Bilingualism 'Can Increase Mental Agility'
I came across this article (1) a long time (a year or so ago) while collecting some research papers for my research work. Anyway, I just noticed I had it today, so I'm sharing it, enjoy.
Bilingual children outperform children who speak only one language in problem-solving skills and creative thinking, according to research led at the University of Strathclyde.
A study of primary school pupils who spoke English or Italian- half of whom also spoke Gaelic or Sardinian- found that the bilingual children were significantly more successful in the tasks set for them. The Gaelic-speaking children were, in turn, more successful than the Sardinian speakers. The differences were linked to the mental alertness required to switch between languages, which could develop skills useful in other types of thinking. The further advantage for Gaelic-speaking children may have been due to the formal teaching of the language and its extensive literature.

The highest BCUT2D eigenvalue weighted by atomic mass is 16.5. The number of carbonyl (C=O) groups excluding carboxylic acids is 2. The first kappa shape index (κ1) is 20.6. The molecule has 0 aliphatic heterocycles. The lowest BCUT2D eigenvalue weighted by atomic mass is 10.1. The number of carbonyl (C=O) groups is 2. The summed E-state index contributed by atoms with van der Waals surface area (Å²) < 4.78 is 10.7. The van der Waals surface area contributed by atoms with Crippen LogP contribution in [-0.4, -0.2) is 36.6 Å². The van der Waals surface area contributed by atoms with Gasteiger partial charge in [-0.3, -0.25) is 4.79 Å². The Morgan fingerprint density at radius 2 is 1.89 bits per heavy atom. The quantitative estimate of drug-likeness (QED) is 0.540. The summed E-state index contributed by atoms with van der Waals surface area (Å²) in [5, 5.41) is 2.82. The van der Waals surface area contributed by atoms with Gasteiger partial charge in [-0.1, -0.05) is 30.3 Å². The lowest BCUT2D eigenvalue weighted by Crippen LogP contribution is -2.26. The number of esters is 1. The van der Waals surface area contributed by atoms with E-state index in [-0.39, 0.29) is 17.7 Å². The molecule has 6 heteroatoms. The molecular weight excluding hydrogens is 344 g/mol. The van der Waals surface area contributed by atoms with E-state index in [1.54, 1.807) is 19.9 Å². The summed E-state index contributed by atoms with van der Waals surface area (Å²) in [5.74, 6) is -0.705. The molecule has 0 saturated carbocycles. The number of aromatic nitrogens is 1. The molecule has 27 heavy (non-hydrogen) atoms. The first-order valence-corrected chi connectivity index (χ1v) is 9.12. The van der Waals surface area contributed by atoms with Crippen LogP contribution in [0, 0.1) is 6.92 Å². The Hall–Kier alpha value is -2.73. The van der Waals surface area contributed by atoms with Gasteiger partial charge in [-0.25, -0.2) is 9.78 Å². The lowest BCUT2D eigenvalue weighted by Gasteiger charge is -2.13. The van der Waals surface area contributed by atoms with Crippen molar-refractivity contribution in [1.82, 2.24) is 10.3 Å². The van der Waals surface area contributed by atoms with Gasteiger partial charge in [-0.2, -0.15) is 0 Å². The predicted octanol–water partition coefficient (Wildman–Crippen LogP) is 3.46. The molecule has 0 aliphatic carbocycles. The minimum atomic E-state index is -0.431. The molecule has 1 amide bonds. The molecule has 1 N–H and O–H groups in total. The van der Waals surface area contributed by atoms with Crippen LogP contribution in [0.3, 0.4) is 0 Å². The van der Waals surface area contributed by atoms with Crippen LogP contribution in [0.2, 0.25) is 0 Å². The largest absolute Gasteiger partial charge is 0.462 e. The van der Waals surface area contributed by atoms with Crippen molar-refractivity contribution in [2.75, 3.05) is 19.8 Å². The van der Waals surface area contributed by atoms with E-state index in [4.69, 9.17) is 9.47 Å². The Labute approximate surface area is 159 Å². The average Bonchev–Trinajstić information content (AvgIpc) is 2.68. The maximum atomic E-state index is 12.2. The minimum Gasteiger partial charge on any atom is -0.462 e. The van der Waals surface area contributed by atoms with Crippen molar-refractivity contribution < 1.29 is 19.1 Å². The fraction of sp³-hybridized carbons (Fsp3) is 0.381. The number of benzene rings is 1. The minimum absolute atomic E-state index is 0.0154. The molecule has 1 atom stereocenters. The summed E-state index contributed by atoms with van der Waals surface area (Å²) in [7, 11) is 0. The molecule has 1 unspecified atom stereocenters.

Full paper: Exploring the cognitive benefits of speaking a 'minority' language (http://ijb.sagepub.com/content/early/2012/04/12/1367006911429622 ; http://ijb.sagepub.com/content/17/1/43)
That's some great news, because I have some tasks that need to be done! Great post by the way it's interesting! :)
If this is the study that I think it is, I recall that they defined bilingualism as speaking two languages from childhood and continuing use of those languages into adulthood. My favorite finding from the study I'm thinking of (which may or may not be the one you just posted), is that bilingualism can delay the effects of Alzheimer's.
I study neuro science in school and yeah, you're right. It helps keep your mind active. Also, if you keep trying to learn new things, exercise your brain, that will also delay the effects of dementia.
This is very interesting, as I was raised in a Frisian family in the Netherlands, so, my parents spoke frisian to us children and we were not allowed to speak Frisian, we had to speak Dutch. I still feel Dutch is my second language, because my grammar is often Frisian while I talk Dutch